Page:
Antidotes to Islamist Extremism
2 May 2017, European Parliament, Brussels – The International Organisation to Preserve Human Rights (IOPHR) held an important all-day event inside the European Parliament under the title of ‘Antidotes to Islamist Extremism’. This event was sponsored and hosted by British MEP Geoffrey Van Orden from the ECR Group, supported by MEPs from the EPP, S&D and ALDE groups.
MEPs of different committees, departments and delegations, together with representatives from various Human Rights Organisations and Governmental Organisations, were attendees of three different panels:
The first panel provided an overview of the topic, focusing on the scale, extent and nature of the problem of violent extremism, the relevance of the issue, why some people are more vulnerable to being radicalised than others, the efforts to counter radicalisation, the CONTEST programme, and the effectiveness of efforts to deal with the potential threat to the security of our society. Key note speaker was EU Counter Terrorism Coordinator, Gilles de Kerchove. Other speakers on the panel were the Head of the Information Management Unit and Chairman of the Local Task-Force on Radicalism in Brussels, Cedric Smeets, Jacopo Bellasio from Rand Corporation and Sonia Farrey speaking on behalf of the UK Embassy Counter Terrorism Section.
The second panel comprised of Gerry Campbell who is a former Scotland Yard Detective Chief Superintendent, Dr. Stephanie Dornschneider, a researcher on violence at the Dublin University, and Dr. Seyed M. Azmayesh, who is a jurist-scholar and an expert on Islamic Misconceptions and Quranic Misinterpretations, as well as the founder of the International Organisation to Preserve Human Rights (IOPHR). This panel looked at the distortion of belief through the interpretation and imposition of “religious” requirements, the “conversion” factor, and the vulnerability of the prison population. Other crucial points of discussion were the lack of individual identity or cultural integration for the immigrant population in host countries, the role of national, international and social media outlets, and the significance of external influences – foreign training of Imams, foreign funding of mosques and madrassas, and the implication of the imposed veil and other similar physical identifications within the Muslim community.
In the third panel, Roberta Bonazzi from the European Democracy Foundation, Dr. Seyed M. Azmayesh and Khalid Amir, gave their views on the nature of radicalisation and the effectiveness of current methods of dealing with radicalisation, and a forward-looking approach for the future in terms of what needs to be done to deal with issues of integration, assimilation, self-identity and alienation. The panel also discussed ways to encourage greater cooperation from vulnerable communities, to encourage “Muslim Democrats”, and most importantly, to protect law-abiding citizens and our open, democratic way of life, from the threats of terrorism and extremism. Closing remarks were given by Mattie Heaven, the Policy and Advocacy Advisor on Islamic Misconceptions and a senior member of IOPHR, as well as MEP Geoffrey Van Orden and MEP Syed Kamall.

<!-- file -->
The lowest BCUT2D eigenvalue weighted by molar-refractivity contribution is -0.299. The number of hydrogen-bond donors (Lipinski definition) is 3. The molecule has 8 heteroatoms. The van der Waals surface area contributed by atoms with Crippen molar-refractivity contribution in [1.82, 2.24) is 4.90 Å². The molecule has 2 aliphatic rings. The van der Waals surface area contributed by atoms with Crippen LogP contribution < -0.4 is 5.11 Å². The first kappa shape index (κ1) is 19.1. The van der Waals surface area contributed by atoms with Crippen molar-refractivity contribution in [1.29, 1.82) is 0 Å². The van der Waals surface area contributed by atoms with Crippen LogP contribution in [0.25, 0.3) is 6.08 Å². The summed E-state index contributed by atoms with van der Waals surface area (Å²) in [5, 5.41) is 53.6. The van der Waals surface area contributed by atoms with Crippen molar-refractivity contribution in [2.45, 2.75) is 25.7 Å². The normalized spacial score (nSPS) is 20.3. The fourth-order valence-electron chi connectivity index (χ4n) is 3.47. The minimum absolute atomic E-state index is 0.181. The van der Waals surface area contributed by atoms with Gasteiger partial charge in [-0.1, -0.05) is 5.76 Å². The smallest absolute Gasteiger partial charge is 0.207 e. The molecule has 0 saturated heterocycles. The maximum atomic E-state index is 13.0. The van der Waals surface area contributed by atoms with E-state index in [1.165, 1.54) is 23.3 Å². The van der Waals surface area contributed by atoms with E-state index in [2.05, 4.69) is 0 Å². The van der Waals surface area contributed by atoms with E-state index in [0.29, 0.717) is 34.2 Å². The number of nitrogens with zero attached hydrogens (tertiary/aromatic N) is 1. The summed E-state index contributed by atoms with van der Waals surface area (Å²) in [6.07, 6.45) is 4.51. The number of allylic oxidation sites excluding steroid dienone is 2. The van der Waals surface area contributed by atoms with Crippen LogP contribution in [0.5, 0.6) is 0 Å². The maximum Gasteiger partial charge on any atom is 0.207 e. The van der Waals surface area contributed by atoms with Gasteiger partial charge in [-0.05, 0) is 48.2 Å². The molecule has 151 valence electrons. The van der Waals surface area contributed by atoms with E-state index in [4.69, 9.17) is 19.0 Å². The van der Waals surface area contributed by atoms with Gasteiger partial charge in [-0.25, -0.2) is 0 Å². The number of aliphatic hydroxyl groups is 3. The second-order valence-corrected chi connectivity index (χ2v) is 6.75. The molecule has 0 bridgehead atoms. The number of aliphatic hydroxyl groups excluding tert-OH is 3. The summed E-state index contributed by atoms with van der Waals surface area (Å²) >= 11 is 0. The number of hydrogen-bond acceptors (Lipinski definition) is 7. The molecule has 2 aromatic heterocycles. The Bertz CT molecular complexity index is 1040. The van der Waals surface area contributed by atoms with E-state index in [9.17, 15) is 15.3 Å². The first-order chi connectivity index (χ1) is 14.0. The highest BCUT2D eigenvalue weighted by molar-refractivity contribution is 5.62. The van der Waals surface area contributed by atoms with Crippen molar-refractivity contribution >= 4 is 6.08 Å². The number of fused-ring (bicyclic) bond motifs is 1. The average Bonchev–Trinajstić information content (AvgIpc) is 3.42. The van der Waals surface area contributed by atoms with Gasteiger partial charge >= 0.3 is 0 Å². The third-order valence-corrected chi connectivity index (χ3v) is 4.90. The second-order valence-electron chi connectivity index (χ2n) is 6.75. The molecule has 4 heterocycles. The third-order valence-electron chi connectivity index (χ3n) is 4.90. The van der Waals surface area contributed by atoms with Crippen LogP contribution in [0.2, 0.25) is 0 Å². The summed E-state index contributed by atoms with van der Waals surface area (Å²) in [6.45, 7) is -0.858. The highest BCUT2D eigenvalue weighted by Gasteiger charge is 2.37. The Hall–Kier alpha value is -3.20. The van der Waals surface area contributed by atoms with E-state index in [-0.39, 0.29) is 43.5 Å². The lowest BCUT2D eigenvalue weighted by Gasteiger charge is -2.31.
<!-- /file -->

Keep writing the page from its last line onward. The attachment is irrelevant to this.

Having displayed a broad variety of approaches towards the definition of the current social crisis relating to Islamist violence, and proposing strategies to tackle these problems, the audience brought in some relevant questions and shared their views.
A critical underlying theme during the event was to highlight the core issues of Islamist extremism and identify the sources of the problem. The compatibility of the principles of human rights with the teachings of the Quran was emphasised, along with the historical context of the teachings of the Quran. It was discussed that historically, these teachings were opposed by certain antagonists, during the lifetime of Prophet Mohammed. The core teachings became distorted through inventions by the clerics and those looking for power, who replaced the in-depth studies of the Quran with barbaric traditions and superstitions, by preaching political speeches and propaganda during certain Friday Prayer sermons, rather than giving spiritual talks. These preachers gave speeches based on their specific hidden agenda, using religion as a disguise, and as means to influencing the masses. This problem still prevails today, when preachers from various countries and denominations use Friday Praying for the proliferation of specific political agendas all over Europe, and they fail to base their speeches on principles of the Quran.
Conclusively, the strongest proposals to counter terrorism and to stop young people from falling into the traps of ideologues under the name of Islam, were related to education, and funding of various educational programmes on different levels within society. Furthermore, increased coordination between governmental and civil institutions is imperitive for a well-rounded strategy. The policy-makers, playing a significant role in countering terrorism, must remain proactive and address the several loopholes within existing laws and strategies, which provide too much latitude for misplaced funding, and do not help counteract hate-speeches and backward cultural practices that do not correspond with Human Rights principles.
The panels can be viewed here: